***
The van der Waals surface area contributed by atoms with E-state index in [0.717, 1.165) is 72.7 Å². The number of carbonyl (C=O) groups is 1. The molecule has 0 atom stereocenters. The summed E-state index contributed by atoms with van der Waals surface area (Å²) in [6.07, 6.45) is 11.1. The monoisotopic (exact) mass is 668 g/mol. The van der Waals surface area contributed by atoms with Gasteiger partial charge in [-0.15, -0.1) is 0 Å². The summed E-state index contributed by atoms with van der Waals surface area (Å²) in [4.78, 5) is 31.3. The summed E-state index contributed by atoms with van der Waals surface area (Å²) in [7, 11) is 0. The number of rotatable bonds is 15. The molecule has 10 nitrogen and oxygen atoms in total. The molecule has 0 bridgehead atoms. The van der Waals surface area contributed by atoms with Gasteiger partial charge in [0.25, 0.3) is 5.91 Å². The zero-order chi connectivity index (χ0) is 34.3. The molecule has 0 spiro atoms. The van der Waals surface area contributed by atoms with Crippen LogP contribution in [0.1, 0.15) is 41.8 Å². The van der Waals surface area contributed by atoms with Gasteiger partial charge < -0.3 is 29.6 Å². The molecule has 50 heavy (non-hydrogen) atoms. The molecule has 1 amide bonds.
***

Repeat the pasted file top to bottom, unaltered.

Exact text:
The van der Waals surface area contributed by atoms with E-state index in [0.717, 1.165) is 72.7 Å². The number of carbonyl (C=O) groups is 1. The molecule has 0 atom stereocenters. The summed E-state index contributed by atoms with van der Waals surface area (Å²) in [6.07, 6.45) is 11.1. The monoisotopic (exact) mass is 668 g/mol. The van der Waals surface area contributed by atoms with Gasteiger partial charge in [-0.15, -0.1) is 0 Å². The summed E-state index contributed by atoms with van der Waals surface area (Å²) in [4.78, 5) is 31.3. The summed E-state index contributed by atoms with van der Waals surface area (Å²) in [7, 11) is 0. The number of rotatable bonds is 15. The molecule has 10 nitrogen and oxygen atoms in total. The molecule has 0 bridgehead atoms. The van der Waals surface area contributed by atoms with Gasteiger partial charge in [0.25, 0.3) is 5.91 Å². The zero-order chi connectivity index (χ0) is 34.3. The molecule has 0 spiro atoms. The van der Waals surface area contributed by atoms with Crippen LogP contribution in [0.1, 0.15) is 41.8 Å². The van der Waals surface area contributed by atoms with Gasteiger partial charge < -0.3 is 29.6 Å². The molecule has 50 heavy (non-hydrogen) atoms. The molecule has 1 amide bonds.